Let me explain what Steve Silver and I did when we studied the Great Depression. We regressed (differences of logs of) monthly industrial production on monthly wholesale prices and nominal hourly wages. We found higher prices had a positive effective, and higher nominal wages had a negative effect of a similar magnitude. So it looks like real wages were the problem. You can get higher real wages through deflation (for a given nominal wage) or through higher nominal wages (for a given price level.) Either way you get high unemployment.
Actually I tricked you. The quotation above does not come from the time series paper with Steve Silver that I just described, but rather from a different paper that looked at cross-sectional data for many different countries during the Depression. Isn’t it interesting that they got almost the same findings, using a completely different technique. BTW, the authors of the paper I quoted were Kevin Carey, and . . . some fellow named Ben Bernanke.
Late last year I expressed a lot of concern about how difficult it was going to be to get all workers to accept pay cuts that put them 8% below their previous trend line, assuming that NGDP doesn’t fully recover but rather starts a new 5% growth rate from this point forward. I pointed out that NYC teachers, for instance, were about to get a 4% raise negotiated way back in 2005. Little did I imagine that even 8% adjustments wouldn’t be enough. Faster than 5% NGDP growth would allow us to get back to a reasonable unemployment level without painful and prolonged wage cuts. Instead they’re estimating only 2.8% NGDP growth in 2011. So after a painful round of wage cuts workers can look forward to . . . even more painful wage cuts.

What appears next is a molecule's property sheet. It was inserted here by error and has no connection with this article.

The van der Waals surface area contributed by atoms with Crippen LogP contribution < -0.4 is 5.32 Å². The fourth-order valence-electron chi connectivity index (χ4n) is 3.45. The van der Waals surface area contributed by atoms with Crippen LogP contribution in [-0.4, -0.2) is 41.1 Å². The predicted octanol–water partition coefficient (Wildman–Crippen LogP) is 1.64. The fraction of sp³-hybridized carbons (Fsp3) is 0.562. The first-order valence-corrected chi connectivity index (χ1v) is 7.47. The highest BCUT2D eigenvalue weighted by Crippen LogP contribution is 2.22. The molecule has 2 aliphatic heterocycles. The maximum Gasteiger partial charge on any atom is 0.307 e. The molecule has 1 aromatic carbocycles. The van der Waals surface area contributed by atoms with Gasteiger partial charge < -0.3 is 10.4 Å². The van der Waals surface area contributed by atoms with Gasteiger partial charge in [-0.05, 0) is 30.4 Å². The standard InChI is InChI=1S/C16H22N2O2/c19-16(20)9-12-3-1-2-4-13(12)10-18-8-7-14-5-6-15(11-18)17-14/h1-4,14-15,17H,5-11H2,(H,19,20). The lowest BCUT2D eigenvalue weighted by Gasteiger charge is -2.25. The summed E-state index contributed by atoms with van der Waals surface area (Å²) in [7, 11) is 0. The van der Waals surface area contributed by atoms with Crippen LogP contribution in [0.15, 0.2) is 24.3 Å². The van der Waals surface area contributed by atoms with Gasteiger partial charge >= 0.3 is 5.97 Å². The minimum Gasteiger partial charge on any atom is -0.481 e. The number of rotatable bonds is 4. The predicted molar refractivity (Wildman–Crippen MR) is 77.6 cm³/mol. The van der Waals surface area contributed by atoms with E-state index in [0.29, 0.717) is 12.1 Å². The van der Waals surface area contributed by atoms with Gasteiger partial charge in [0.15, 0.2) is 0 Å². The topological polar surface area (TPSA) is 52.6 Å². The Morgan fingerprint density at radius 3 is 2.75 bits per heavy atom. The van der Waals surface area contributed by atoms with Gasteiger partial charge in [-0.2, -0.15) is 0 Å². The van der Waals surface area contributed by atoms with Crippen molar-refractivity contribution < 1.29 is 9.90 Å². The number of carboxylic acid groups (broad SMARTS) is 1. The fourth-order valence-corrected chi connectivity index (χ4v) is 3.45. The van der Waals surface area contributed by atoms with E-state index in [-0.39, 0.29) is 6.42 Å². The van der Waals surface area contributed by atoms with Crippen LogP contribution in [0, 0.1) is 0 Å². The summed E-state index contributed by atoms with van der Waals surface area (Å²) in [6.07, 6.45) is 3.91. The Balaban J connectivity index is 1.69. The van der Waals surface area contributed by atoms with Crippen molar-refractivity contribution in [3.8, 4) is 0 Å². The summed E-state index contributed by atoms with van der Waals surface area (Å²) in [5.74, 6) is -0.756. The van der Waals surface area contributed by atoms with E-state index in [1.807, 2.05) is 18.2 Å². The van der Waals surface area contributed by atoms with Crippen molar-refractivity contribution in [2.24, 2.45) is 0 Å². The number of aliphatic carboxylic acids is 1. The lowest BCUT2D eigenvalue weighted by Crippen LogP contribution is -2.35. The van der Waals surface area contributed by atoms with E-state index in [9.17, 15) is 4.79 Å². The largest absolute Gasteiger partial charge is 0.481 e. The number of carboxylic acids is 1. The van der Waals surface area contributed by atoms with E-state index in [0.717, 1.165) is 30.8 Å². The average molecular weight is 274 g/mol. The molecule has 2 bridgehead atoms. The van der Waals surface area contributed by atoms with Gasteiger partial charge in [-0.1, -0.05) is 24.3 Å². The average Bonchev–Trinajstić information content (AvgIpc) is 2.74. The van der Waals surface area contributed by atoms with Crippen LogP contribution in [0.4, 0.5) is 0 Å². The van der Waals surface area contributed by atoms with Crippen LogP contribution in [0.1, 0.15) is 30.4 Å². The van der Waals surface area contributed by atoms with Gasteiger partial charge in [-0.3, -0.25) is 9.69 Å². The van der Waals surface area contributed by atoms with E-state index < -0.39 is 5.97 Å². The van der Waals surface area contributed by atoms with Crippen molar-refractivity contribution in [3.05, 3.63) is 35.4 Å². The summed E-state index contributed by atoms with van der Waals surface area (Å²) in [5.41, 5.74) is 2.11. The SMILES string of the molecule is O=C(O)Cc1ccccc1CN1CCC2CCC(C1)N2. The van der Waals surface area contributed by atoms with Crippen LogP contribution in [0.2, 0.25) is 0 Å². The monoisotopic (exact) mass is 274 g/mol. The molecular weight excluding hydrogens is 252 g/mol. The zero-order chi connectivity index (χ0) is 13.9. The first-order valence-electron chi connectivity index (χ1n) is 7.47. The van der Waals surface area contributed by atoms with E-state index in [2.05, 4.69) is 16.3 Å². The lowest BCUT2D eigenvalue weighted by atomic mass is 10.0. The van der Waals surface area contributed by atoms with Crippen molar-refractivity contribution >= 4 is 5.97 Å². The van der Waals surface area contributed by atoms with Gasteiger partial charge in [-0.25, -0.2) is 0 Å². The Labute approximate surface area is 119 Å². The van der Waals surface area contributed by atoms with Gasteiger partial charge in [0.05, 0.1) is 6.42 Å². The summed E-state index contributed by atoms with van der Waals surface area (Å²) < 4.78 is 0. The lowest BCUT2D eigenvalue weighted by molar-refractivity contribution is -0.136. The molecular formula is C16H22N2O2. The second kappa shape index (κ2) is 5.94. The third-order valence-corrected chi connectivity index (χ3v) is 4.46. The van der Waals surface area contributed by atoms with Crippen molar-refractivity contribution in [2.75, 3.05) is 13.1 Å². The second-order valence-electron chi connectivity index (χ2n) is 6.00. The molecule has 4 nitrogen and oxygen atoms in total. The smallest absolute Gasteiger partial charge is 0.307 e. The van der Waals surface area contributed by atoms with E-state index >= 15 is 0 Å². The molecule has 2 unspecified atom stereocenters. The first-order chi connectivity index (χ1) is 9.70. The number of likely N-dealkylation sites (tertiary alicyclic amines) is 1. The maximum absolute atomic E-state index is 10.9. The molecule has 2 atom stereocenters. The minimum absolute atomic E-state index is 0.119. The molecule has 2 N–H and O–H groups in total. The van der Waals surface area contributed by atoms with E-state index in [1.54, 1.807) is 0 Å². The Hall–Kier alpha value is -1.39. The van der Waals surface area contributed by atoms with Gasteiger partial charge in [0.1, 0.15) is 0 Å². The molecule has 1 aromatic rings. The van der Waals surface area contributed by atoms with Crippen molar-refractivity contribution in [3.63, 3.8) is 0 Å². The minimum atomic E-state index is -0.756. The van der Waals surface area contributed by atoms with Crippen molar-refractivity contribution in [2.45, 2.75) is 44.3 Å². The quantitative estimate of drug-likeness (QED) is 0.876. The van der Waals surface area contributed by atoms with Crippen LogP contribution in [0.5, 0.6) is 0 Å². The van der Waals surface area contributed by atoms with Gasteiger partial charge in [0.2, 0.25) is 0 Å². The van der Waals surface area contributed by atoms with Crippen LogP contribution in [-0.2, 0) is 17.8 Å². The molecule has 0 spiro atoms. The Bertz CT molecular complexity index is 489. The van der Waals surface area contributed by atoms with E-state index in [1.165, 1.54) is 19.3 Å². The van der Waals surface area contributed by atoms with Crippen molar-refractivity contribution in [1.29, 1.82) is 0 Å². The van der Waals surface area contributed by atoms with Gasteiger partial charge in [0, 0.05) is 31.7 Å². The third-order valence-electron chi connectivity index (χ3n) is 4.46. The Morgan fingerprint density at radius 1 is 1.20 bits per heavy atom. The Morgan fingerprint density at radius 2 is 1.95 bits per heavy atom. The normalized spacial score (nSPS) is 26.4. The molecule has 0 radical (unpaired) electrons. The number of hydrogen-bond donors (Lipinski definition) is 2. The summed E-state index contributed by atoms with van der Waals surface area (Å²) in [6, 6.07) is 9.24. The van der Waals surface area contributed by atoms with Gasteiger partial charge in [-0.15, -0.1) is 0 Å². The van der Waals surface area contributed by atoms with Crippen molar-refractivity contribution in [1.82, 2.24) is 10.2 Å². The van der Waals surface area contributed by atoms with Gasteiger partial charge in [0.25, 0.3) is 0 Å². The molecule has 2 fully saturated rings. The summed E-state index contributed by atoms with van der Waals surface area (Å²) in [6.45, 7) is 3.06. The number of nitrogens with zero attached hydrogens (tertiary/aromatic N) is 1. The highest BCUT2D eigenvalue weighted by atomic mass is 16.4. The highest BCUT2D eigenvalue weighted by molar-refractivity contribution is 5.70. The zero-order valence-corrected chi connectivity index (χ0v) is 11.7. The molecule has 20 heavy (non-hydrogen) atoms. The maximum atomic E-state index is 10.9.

I’m not a leftist, but if I was a conspiratorial leftist I would attribute today’s stock crash to investors waking up to the fact that the pain was spreading beyond the labor markets. Here’s what a left-wing Sumner would assume was going through the mind of investors :
“For a while we had the economy in a sweet spot. It was depressed enough to keep labor and other inputs really cheap, but at least we could look forward to steady 5% NGDP growth going forward. Yeah, workers were suffering, but corporate profits were doing alright. But now the hawks at the Fed and ECB and BOJ have gone too far. If NGDP growth slows further, it won’t just be workers suffering; there won’t even be enough revenue to underpin higher corporate profits. And now the Chinese are even tightening. China; the one bright spot in the world economy during 2009! And I just read that the ‘Davos men’ are pressuring China to adopt the Hoover/Mellon strong currency policies. If the China recovery sputters out, who’s going to be the engine of the world economy? I’m all for conservative policies, but not so conservative we end up in a depression.”